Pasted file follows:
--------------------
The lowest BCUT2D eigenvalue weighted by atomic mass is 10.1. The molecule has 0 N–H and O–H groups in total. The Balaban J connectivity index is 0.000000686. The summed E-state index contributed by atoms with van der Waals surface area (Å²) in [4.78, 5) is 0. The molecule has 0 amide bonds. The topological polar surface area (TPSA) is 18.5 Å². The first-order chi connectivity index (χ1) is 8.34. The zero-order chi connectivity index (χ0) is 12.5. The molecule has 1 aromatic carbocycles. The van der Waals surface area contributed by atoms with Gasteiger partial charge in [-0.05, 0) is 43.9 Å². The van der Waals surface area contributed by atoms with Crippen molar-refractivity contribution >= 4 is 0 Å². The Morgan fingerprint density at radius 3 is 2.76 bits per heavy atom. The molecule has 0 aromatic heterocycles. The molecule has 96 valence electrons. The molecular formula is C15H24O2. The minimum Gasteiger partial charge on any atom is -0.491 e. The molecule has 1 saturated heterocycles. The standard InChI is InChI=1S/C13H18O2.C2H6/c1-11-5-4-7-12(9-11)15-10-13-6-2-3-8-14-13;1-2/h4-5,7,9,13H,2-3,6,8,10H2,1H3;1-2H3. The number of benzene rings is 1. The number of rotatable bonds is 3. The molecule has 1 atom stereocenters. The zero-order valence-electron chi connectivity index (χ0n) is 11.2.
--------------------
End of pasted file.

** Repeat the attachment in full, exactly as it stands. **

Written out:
The lowest BCUT2D eigenvalue weighted by atomic mass is 10.1. The molecule has 0 N–H and O–H groups in total. The Balaban J connectivity index is 0.000000686. The summed E-state index contributed by atoms with van der Waals surface area (Å²) in [4.78, 5) is 0. The molecule has 0 amide bonds. The topological polar surface area (TPSA) is 18.5 Å². The first-order chi connectivity index (χ1) is 8.34. The zero-order chi connectivity index (χ0) is 12.5. The molecule has 1 aromatic carbocycles. The van der Waals surface area contributed by atoms with Gasteiger partial charge in [-0.05, 0) is 43.9 Å². The van der Waals surface area contributed by atoms with Crippen molar-refractivity contribution >= 4 is 0 Å². The Morgan fingerprint density at radius 3 is 2.76 bits per heavy atom. The molecule has 0 aromatic heterocycles. The molecule has 96 valence electrons. The molecular formula is C15H24O2. The minimum Gasteiger partial charge on any atom is -0.491 e. The molecule has 1 saturated heterocycles. The standard InChI is InChI=1S/C13H18O2.C2H6/c1-11-5-4-7-12(9-11)15-10-13-6-2-3-8-14-13;1-2/h4-5,7,9,13H,2-3,6,8,10H2,1H3;1-2H3. The number of benzene rings is 1. The number of rotatable bonds is 3. The molecule has 1 atom stereocenters. The zero-order valence-electron chi connectivity index (χ0n) is 11.2.